Oklahoma To Resume Lethal Injections That ‘Burn Men Alive’ This Week
Oklahoma is set to resume lethal injections that ‘burn men alive’ this week.
The US state is set to resume injections after six years, with a series of horrifying botched killings having previously resulted in executions being paused pending a lawsuit from prisoners.
However, following the appointment of new Attorney General John O’Connor, Oklahoma now appears to be taking a different stance on this issue. Last month, at O’Connor’s request, the Oklahoma Court of Criminal Appeals scheduled execution dates for seven inmates.
It’s understood that these seven men – Julius Jones, John Marion Grant, Bigler Jobe Stouffer, Donald A Grant, Wade Greely Lay, Gilbert Ray Postelle and James Allen Coddington – will be killed at intervals between now and Spring.
However, the majority of these men are reportedly part of a lawsuit that challenges the state’s lethal injection process.
This suit argues that even after a lengthy investigation, Oklahoma has yet to changed its process after multiple people were executed with the wrong drugs, resulting in cruelly painful deaths.
As per The Independent, this lawsuit claims that the three-drug concoction given to Oklahoma’s death row inmates stops breathing and the heart but doesn’t do enough to ensure people have lost consciousness before the point of death.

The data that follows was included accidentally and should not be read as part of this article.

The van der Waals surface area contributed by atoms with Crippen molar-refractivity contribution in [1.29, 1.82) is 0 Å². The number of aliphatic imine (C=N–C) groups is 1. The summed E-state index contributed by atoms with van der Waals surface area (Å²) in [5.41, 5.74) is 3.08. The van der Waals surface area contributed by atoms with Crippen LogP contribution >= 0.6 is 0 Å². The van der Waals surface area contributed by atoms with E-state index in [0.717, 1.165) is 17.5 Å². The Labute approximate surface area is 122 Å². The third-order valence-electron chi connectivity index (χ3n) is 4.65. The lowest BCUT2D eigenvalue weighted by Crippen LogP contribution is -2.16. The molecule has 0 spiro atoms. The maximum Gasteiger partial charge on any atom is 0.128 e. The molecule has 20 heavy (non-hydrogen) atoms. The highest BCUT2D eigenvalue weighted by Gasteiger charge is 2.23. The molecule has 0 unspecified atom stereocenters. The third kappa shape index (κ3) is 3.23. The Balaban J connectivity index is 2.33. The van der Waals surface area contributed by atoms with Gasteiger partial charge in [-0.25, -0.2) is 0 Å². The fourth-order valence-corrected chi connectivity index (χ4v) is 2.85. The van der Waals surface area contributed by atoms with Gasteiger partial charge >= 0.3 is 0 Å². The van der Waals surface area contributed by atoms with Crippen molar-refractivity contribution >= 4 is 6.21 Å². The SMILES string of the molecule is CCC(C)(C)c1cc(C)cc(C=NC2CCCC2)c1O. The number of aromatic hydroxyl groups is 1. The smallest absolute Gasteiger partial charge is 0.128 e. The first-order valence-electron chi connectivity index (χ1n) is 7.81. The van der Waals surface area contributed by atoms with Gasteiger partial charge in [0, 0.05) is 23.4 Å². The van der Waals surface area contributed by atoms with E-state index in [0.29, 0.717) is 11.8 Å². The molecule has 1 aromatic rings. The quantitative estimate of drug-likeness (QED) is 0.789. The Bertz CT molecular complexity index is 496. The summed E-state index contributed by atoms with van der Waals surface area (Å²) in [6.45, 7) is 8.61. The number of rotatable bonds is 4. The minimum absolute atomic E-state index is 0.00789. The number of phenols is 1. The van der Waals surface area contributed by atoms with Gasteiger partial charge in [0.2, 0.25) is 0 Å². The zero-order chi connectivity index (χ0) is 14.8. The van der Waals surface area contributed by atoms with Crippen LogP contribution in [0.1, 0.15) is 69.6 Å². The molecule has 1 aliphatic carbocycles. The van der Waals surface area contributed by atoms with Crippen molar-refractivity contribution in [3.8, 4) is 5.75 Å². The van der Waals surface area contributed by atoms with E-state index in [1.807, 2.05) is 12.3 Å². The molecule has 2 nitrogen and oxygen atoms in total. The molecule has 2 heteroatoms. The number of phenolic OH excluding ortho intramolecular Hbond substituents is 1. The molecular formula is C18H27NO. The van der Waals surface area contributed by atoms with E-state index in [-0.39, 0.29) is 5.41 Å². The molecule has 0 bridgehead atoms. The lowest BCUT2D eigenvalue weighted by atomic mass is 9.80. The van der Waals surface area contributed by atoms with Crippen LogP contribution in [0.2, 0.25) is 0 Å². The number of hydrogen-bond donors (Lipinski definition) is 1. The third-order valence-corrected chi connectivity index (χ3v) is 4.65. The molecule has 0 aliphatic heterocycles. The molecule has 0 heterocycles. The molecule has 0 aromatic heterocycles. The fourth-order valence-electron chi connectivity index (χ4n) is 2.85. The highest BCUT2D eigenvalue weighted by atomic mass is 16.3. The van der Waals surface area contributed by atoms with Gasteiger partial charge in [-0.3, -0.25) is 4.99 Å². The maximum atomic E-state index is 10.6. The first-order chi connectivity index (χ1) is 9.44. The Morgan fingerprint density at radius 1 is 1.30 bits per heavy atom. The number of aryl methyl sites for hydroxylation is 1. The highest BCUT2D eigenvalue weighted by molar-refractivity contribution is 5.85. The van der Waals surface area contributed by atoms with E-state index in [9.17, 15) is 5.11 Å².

Indeed, autopsy evidence would suggests that these drugs give the sensation of drowning through a ‘flash pulmonary edema’ as well as being ‘burned alive’.
The lawsuit argues that such injections lead to ‘severe pain, needless suffering, and a lingering death’, and are therefore in violation of the Eighth Amendment.
Speaking with The Independent, federal public defender Dale Baich, who is leading the appeal, said:
Injustice does not even describe what would result if these plaintiffs are executed and the federal court later decides that the current Oklahoma protocol is unconstitutional. The executions could not be undone.
In April 2014, Clayton Lockett was given the wrong execution drug, after 17 attempts were taken to set an IV line. Lockett was witnessed moaning and trying to speak even after unconsciousness should have set in.
The following January, Charles Warner was heard to state ‘my body is on fire’ during his execution, after also having been administered the wrong drug.
In September 2015, then-Governor Mary Fallin called off the execution of Richard Glossip with just two hours to spare, having learned that he too was about to be given the incorrect drug.
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